Stitched Photo Ornament-You can get four Ornament sides on one sheet of 8.5x11 inch inkjet fabric

Step 18

Once I have my four sides in one file, I go to the top menu bar Layer, and drop down to “Flatten Image.” Now I am ready to print the sheet of inkjet fabric. From the File drop down menu, select Print and the Print Menu opens up. It is important to change option 5 Select Print Size from the default 4″ x 6″ size to the Actual Size of your file.

Stitched Photo Ornament-print the sheet of inkjet fabric

Step 19

At the lower left corner of the Print Menu is a box “More Options.” Click on it and go to the third choice on the bottom, Color Management. The default Color Handling is to let the Printer Manage Colors. This seldom produces the results that you want. Change this to Photoshop Elements Manages Colors. This is one of the most important things you can do to get good color on your fabric sheet. If your printer has profiles, select the one for Ultra Premium Presentation Matte. Rendering Intent should be Perceptual. Printer Preferences will take you to the Advance Settings.

Stitched Photo Ornament-Manage Colors

Step 20

You can also reach the Advance Settings from the Print Menu Option 2 Printer Settings. Click the Change Settings window and in that window click on Advanced Settings. Here are the Media Settings I use. Media Type: Ultra Premium Presentation Matte. Since we are letting PSE manage the color, the setting for Mode is “Off (No Color Adjustment).” These are the settings that I use with my printer. The settings on this menu will vary according to the printer that you are using. You may not have all the options that are shown here. Click OK until you get back to the main print menu. Clicking Print gets the inkjet fabric sheet printing. Once it is printed, you have the fabric for your holiday ornament.

Stitched Photo Ornament-Work with Advanced Settings

 

2016 Holiday Countdown - 7 days until Christmas Day

Our December 18 Gift for You:

Today’s gift is a set of three BERNINA Ornaments to one awesome WeAllSew fan.

BERNINA Scissors Ornament

BERNINA Ornament

BERNINA Thread Spool Ornament

All you have to do is post a comment below answering the following question:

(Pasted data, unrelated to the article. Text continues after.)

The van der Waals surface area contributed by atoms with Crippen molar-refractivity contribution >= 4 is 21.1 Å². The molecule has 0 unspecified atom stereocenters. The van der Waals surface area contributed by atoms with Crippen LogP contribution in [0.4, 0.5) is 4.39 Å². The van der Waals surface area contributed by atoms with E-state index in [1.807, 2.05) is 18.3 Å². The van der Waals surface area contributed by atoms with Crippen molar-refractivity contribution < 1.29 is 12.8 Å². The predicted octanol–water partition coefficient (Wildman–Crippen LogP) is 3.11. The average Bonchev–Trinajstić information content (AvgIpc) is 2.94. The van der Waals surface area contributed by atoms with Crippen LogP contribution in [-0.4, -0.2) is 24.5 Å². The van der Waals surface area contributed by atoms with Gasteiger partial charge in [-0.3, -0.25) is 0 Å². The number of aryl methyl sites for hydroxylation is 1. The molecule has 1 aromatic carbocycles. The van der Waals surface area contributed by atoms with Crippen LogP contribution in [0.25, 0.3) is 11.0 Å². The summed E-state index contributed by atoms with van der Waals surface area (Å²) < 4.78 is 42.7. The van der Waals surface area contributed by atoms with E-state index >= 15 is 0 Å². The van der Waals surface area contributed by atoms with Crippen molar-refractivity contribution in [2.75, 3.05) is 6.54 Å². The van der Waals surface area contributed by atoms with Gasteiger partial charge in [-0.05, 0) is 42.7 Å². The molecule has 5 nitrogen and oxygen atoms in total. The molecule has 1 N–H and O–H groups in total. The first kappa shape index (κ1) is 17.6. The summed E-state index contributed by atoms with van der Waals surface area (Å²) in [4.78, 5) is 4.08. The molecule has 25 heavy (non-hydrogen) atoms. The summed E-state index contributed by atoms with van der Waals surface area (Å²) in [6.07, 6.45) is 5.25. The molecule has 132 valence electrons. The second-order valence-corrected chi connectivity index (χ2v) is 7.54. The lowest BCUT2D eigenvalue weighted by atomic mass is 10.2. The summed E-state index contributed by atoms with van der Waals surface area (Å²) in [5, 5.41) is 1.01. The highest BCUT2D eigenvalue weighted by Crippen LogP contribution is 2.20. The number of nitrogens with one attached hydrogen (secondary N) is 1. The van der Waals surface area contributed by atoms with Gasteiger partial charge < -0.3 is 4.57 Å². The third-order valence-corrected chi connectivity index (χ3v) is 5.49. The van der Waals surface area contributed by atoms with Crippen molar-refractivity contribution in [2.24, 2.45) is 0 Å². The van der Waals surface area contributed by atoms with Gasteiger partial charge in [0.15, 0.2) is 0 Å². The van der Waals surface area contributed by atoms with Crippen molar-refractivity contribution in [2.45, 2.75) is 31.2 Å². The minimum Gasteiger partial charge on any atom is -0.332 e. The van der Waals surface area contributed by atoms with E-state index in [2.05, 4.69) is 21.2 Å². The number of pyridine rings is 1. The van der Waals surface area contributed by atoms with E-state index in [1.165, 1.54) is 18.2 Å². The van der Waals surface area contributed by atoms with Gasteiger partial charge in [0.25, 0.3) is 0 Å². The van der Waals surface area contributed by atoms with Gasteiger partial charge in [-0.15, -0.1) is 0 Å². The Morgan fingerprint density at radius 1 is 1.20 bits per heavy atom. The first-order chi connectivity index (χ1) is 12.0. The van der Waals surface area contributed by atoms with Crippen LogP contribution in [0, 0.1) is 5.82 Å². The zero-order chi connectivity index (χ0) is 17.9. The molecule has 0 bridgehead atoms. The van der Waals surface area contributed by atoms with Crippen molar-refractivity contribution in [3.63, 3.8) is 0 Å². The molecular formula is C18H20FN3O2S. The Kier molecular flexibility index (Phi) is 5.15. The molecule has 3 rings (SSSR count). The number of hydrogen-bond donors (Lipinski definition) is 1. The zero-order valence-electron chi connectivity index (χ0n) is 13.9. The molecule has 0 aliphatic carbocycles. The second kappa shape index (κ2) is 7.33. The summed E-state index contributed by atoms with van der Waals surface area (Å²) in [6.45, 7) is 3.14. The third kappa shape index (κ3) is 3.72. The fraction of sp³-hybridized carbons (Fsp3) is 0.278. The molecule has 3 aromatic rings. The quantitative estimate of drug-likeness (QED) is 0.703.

Do you create handmade ornaments?

A winner will be chosen at random on December 18, 2016 and announced the following week!

Good luck!

The contest is open for comments until December 19 at 12:00 midnight Central Time. Click here for contest rules.

Congratulations to WeAllSew reader “terry487,” the winner of our December 18th gift. Enjoy!

Projects: home décor
Techniques: sewing

52 thoughts on “EASY Stitched Photo Ornament

  1. I have gotten handmade ornaments in the past from my great aunt and I used to make paper crafts but I have not made any in the last year or two. It seems like the holiday season flys by so fast and by the time I am finished with gifts, I just do not have time.

  2. Yes, I have made the photo ornament from Carol Ann Waugh’s post last year. I made one last year for my grandson’s first Christmas and one this year. He did not like Santa very much this year though. I love this photo ornament idea too. Thank you so much for walking us through how to the computer part of adding the wreath to the photo. As I was reading the first part of the post I had no idea of how you did that. I really appreciate your thoroughness.

  3. Yes I do. We moved into a new open concept apartment in October and we decided to get a smaller Christmas tree than we had in the past. On this tree I put nothing but ornaments that I have made.

  4. When I was younger, I used to make a number of handmade Christmas ornaments. Now when I hang them on the tree I remember the time in my life when I made them. Special memories.